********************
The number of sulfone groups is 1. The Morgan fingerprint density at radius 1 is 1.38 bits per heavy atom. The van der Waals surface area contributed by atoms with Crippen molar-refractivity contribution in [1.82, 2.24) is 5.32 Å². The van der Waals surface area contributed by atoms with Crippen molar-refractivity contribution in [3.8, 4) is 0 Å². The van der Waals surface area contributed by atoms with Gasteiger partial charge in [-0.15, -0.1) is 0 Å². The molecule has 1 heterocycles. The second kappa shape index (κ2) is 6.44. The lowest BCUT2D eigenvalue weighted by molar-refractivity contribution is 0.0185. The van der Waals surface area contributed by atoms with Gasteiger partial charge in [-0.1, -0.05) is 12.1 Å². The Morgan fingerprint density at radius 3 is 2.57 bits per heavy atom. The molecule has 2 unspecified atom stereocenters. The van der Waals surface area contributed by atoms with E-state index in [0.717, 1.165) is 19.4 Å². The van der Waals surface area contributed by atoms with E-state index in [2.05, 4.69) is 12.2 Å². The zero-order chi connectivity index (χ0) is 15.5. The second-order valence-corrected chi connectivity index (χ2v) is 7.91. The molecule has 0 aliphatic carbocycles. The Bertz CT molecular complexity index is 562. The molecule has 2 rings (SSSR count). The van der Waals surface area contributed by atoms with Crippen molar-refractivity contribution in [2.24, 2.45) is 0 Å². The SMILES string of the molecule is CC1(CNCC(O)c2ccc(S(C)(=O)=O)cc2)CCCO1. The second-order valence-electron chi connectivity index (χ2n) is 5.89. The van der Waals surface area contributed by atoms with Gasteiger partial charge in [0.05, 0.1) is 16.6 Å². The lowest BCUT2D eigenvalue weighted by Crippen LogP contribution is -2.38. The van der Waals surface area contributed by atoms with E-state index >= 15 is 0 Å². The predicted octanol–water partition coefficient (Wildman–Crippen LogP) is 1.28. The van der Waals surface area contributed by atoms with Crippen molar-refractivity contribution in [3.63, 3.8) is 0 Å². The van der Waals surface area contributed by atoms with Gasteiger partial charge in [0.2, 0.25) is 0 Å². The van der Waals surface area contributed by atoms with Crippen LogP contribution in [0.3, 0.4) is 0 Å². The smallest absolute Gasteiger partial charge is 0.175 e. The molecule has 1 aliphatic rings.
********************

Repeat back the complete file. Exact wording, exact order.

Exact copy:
The number of sulfone groups is 1. The Morgan fingerprint density at radius 1 is 1.38 bits per heavy atom. The van der Waals surface area contributed by atoms with Crippen molar-refractivity contribution in [1.82, 2.24) is 5.32 Å². The van der Waals surface area contributed by atoms with Crippen molar-refractivity contribution in [3.8, 4) is 0 Å². The van der Waals surface area contributed by atoms with Gasteiger partial charge in [-0.15, -0.1) is 0 Å². The molecule has 1 heterocycles. The second kappa shape index (κ2) is 6.44. The lowest BCUT2D eigenvalue weighted by molar-refractivity contribution is 0.0185. The van der Waals surface area contributed by atoms with Gasteiger partial charge in [-0.1, -0.05) is 12.1 Å². The Morgan fingerprint density at radius 3 is 2.57 bits per heavy atom. The molecule has 2 unspecified atom stereocenters. The van der Waals surface area contributed by atoms with E-state index in [0.717, 1.165) is 19.4 Å². The van der Waals surface area contributed by atoms with E-state index in [2.05, 4.69) is 12.2 Å². The zero-order chi connectivity index (χ0) is 15.5. The second-order valence-corrected chi connectivity index (χ2v) is 7.91. The molecule has 0 aliphatic carbocycles. The Bertz CT molecular complexity index is 562. The molecule has 2 rings (SSSR count). The van der Waals surface area contributed by atoms with Crippen molar-refractivity contribution in [2.24, 2.45) is 0 Å². The SMILES string of the molecule is CC1(CNCC(O)c2ccc(S(C)(=O)=O)cc2)CCCO1. The second-order valence-electron chi connectivity index (χ2n) is 5.89. The van der Waals surface area contributed by atoms with Gasteiger partial charge in [0.05, 0.1) is 16.6 Å². The lowest BCUT2D eigenvalue weighted by Crippen LogP contribution is -2.38. The van der Waals surface area contributed by atoms with E-state index >= 15 is 0 Å². The predicted octanol–water partition coefficient (Wildman–Crippen LogP) is 1.28. The van der Waals surface area contributed by atoms with Crippen molar-refractivity contribution in [3.63, 3.8) is 0 Å². The van der Waals surface area contributed by atoms with Gasteiger partial charge in [0.2, 0.25) is 0 Å². The van der Waals surface area contributed by atoms with Crippen LogP contribution in [0.3, 0.4) is 0 Å². The smallest absolute Gasteiger partial charge is 0.175 e. The molecule has 1 aliphatic rings.